Caffeinated beverages and asthma drugs taken together can cause excessive excitability. Those taking Tagament (Simetidine), quinolone antibiotics (Cipro, Penetrex, Noroxin) and even oral contraceptives should be aware these drugs may cause their cup of coffee to give them more of a Java jolt than they expected.
Grilled meat can lead to problems for those on asthma medications containing theophyllines. The chemical compounds formed when meat is grilled somehow prevent this type of medication from working effectively, increasing the possibility of an unmanageable asthma attack.
Regularly consuming a diet high in fat while taking anti-inflammatory and arthritis medications can cause kidney damage and can leave the patient feeling, drowsy and sedated.
Alcoholic beverages tend to increase the depressive effects of medications such as benzodiazepines, antihistamines, antidepressants, antipsychotics, muscle relaxants, narcotics, or any drug with sedative actions.
It's a good idea to not consume any alcoholic beverages, or at least scale way back, when taking prescription medications. Antioxidant and beta-carotene intensify alcohol's effect on the liver.
Other commonly used over-the-counter medications can cause interaction problems also.
Aspirin can modify the effectiveness of arthritis medications, strong prescription steroids and diuretics. Combining aspirin with diabetic medications can drop blood sugars to dangerous levels. Aspirin can also cause toxicity when taken with glaucoma and anticonvulsant (anti-seizure) drugs and cause bleeding episodes when combined with a blood thinner, like Coumadin.
Acetaminophen can also cause interaction complications when overused. Heavy drinkers who take acetaminophen for hangover relief risk liver damage. Taking high doses of acetaminophen with Coumadin can cause bleeding episodes.
Antacids taken with antibiotics, heart and blood pressure or thyroid medications can decrease drug absorption by up to 90 percent.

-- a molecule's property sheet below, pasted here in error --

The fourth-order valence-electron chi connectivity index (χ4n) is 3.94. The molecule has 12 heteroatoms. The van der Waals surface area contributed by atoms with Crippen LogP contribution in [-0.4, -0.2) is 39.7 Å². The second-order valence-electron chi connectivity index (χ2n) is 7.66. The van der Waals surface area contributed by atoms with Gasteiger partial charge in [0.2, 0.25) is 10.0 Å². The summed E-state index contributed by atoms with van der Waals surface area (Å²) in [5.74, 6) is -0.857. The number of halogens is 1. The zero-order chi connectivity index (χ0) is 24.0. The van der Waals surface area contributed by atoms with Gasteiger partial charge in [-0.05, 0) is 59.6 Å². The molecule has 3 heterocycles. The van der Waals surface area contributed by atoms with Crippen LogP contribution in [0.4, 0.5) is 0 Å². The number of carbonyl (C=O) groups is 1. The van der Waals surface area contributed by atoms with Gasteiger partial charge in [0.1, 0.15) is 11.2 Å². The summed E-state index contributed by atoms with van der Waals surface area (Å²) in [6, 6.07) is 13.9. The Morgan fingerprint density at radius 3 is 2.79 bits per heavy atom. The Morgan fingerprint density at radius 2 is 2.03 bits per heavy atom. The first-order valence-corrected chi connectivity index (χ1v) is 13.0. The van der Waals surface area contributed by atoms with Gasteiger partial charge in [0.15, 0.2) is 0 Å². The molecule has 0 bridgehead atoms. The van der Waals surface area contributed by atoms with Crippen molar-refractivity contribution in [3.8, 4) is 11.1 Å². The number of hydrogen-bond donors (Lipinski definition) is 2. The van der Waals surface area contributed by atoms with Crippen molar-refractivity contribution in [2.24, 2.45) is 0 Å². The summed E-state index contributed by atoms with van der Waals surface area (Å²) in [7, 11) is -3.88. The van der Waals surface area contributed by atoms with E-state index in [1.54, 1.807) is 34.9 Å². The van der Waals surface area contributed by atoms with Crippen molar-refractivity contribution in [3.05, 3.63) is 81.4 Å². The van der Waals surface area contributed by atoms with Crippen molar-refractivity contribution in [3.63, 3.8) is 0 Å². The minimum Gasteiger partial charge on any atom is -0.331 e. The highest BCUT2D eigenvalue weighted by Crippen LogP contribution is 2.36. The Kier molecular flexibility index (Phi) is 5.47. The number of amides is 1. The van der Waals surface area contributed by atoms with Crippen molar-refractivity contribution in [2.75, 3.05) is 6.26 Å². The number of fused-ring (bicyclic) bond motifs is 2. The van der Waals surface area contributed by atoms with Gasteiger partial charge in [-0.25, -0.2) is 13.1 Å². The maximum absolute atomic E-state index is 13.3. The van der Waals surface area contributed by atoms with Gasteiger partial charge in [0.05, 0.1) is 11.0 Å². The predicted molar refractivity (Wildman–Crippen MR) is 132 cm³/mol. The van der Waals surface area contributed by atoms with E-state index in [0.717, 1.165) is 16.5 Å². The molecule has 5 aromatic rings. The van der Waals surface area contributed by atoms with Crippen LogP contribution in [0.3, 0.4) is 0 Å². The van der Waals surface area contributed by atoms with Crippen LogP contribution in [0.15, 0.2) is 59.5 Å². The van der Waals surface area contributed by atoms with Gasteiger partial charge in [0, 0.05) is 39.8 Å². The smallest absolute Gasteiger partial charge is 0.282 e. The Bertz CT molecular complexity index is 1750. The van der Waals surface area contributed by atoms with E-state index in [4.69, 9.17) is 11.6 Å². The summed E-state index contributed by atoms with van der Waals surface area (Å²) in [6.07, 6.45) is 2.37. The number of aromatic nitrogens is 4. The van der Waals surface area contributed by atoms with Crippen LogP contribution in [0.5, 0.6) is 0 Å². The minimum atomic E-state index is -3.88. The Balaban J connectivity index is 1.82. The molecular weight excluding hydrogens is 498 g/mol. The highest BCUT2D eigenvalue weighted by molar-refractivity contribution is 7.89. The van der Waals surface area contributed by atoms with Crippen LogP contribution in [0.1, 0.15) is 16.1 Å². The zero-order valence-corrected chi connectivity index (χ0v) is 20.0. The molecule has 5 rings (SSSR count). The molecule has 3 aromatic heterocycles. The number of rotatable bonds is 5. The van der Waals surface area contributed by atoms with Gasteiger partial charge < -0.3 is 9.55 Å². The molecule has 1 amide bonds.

Over-the-counter antihistamines - sold under the names Actifed, Theraflu, Dimetapp, Benadryl and Comtrex should be avoided if you are taking antianxiety or antidepressant medications.
Oral contraceptives are less effective when taken with barbiturates, antibiotics, anti-fungal or tuberculosis drugs.
Turnips contain two goitrogenic substances, progoitrin and gluconasturtin, which can interfere with the thyroid gland's ability to make its hormones. Although moderate consumption of goitrogens is not a hazard for healthy people, they can promote development of a goiter (an enlarged thyroid) in persons with thyroid disease.
Tomato contains small quantities of a toxic substance known as solanine that may trigger headaches in susceptible people. They are also a relatively common cause of allergies. An unidentified substance in tomatoes and tomato-based products can cause acid reflux, leading to indigestion and heartburn. Individuals who often have digestive upsets should try eliminating tomatoes for 2 to 3 weeks to see if there is any improvement.
Strawberries, Raspberries, Spinach, and Rhubarb: These contain oxalic acid, which can aggravate kidney and bladder stones in susceptible people, and reduce body's ability to absorb iron and calcium.
Raspberries contain a natural salicylate that can cause an allergic reaction in aspirin sensitive people.
The seeds from fruits such as Apple, apricot, and Quinces contain amygdalin, a compound that turns into Hydrogen Cyanide in the stomach. Eating large amount of seeds can result in cyanide poisoning.
Potatoes: Avoid potatoes with a green tint to the skin, and remove any sprouts; they will taste bitter and may contain solanine, a toxic substance that can cause diarrhea, cramps, and fatigue.
Plums, Peaches, Apricots, and Cherries: These fruits may produce allergic reaction in individuals with confirmed allergies to apricots, almonds, peaches, and cherries. People who are allergic to aspirin may also encounter problems after they have eaten plums or peaches as they contain salicylates. The pits of plums, peaches and apricots contain a compound called amygdalin. When consumed in large amounts, amygdalin breaks down into hydrogen cyanide, a poison.
Horseradish: Very high doses of horseradish can cause vomiting or excessive sweating. Avoid if you have hypothyroidism.
Turmeric: Should be avoided by persons with symptoms from gallstones.
The drug food interaction is summarized in the table below.